Boston, MA August 31, 2020 – Shocking footage of two lions fighting a fire in their small enclosure at the Marghazar Zoo in Islamabad has called global animal welfare organization FOUR PAWS and local authorities to action.
Inexperienced animal handlers set the fire in an attempt to force the big cats into transport crates. Unfortunately, both lions died as a result of smoke inhalation.
The lions were being transferred after a ground-breaking decision was made by the High Court in Islamabad to close the underfunded Marghazar Zoo. The decision was reached this past May because of the zoo’s insufficient keeping conditions.
Now FOUR PAWS, the Pakistani Ministry of Climate Change, and the Islamabad Wildlife Management Board (IWMB) are working together to safely relocate the remaining zoo animals. There are over 30 animals - two Himalayan brown bears, three wolves, twelve monkeys, one deer, and over fourteen rabbits – waiting to be saved.
An experienced team of FOUR PAWS veterinarians and experts, including Dr. Amir Khalil, are currently on site to prepare the animals for their departure. Unfortunately, poor keeping conditions have left their mark on the zoo animals.
“Before the two bears came to the zoo, they were forced to perform as so-called ‘dancing bears’ and their teeth had been removed. Together with the zoo vet, we already had to perform an emergency surgery on the female bear as she had a severely infected wound resulting from a recent tumour removal,”
remarked Mission Leader and FOUR PAWS Veterinarian Dr. Amir Khalil.
“We have also noticed serious behavioural disorders in all of the animals. They are apathetic and at times aggressive.”
Among the more than 30 animals is elephant Kaavan, who achieved worldwide fame thanks to an international rescue campaign.
Kaavan came to Pakistan as a gift from Sri Lanka in 1985. The elephant shared an enclosure at the Marghazar Zoo with his partner Saheli until her death in 2012. For eight long years Kaavan has lived a lonely existence.
In 2016, an international campaign to save Kaavan was launched. When the court in Islamabad ruled the closure of the zoo in May 2020, it was also decided that Kaavan should be taken to an animal sanctuary in or outside Pakistan, contingent on his medical condition. FOUR PAWS is now supporting the Pakistani government with the assessment of the elephant’s health status. Depending on the results, Kaavan might be relocated to a sanctuary later in the year. His future depends on the results of the medical exams being conducted by FOUR PAWS.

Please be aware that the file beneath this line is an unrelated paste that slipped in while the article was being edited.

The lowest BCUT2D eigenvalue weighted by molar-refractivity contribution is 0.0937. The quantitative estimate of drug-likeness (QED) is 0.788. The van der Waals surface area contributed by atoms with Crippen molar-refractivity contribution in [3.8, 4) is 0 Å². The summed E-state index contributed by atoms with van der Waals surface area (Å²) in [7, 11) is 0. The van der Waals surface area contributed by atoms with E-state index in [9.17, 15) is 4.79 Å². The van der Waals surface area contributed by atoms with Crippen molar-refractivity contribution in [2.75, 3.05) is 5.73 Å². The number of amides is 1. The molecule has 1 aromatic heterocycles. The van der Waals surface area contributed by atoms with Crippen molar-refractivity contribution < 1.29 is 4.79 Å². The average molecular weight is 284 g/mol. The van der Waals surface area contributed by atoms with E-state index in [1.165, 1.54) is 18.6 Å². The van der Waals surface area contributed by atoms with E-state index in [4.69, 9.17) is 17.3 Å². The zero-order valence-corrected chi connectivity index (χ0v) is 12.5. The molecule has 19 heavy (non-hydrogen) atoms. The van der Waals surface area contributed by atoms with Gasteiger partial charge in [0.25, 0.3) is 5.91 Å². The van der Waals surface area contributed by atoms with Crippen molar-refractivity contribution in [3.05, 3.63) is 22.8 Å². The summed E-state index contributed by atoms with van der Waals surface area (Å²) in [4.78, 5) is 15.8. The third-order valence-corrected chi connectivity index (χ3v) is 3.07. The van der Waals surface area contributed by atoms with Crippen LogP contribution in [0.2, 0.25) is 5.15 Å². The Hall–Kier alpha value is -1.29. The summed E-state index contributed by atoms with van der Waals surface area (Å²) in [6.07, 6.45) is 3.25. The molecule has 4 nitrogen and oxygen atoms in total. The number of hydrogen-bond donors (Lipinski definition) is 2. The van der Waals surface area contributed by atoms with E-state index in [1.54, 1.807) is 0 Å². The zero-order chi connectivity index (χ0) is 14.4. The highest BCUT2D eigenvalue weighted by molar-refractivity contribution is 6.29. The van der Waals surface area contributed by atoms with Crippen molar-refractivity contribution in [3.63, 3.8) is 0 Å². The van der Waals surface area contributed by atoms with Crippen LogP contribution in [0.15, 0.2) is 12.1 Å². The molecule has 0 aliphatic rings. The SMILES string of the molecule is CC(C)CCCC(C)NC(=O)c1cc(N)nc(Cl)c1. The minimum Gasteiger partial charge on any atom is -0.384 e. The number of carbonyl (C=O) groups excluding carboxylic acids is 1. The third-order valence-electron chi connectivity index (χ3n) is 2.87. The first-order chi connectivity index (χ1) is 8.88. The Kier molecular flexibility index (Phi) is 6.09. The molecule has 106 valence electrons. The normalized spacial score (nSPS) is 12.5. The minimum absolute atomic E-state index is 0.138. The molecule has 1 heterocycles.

“We are grateful that the FOUR PAWS experts are in Islamabad to assist the local authorities with the medical assessment and relocation of the remaining animals at Marghazar Zoo,” shared Dr Anis ur Rahman, Chairman of IWMB. “These animals deserve a better future and we are happy to make this possible.”
The history of Marghazar Zoo
The 69 acre Marghazar Zoo was originally opened in 1978 as a wildlife sanctuary in the Margalla Hills in Islamabad, but was later converted to a zoo. The zoo has been owned by the Pakistani capital Islamabad since its establishment.
In the past four years, over two dozen animals have died at Marghazar Zoo, including six lion cubs. The zoo’s inadequate keeping conditions have repeatedly made international headlines. In 2016, FOUR PAWS was on site, mainly to assess the health status of elephant Kaavan, and wrote a comprehensive report on the improvement of the keeping conditions, which has not been implemented to date.
FOUR PAWS is the global animal welfare organization for animals under direct human influence, which reveals suffering, rescues animals in need and protects them. Founded in 1988 in Vienna by Heli Dungler, the organization advocates for a world where humans treat animals with respect, empathy and understanding. FOUR PAWS’ sustainable campaigns and projects focus on companion animals including stray dogs and cats, farm animals and wild animals – such as bears, big cats, orangutans and elephants – kept in inappropriate conditions as well as in disaster and conflict zones. With offices in Australia, Austria, Belgium, Bulgaria, Germany, Kosovo, the Netherlands, Switzerland, South Africa, Thailand, Ukraine, the UK, the USA and Vietnam, as well as sanctuaries for rescued animals in twelve countries, FOUR PAWS provides rapid help and long-term solutions. www.four-paws.us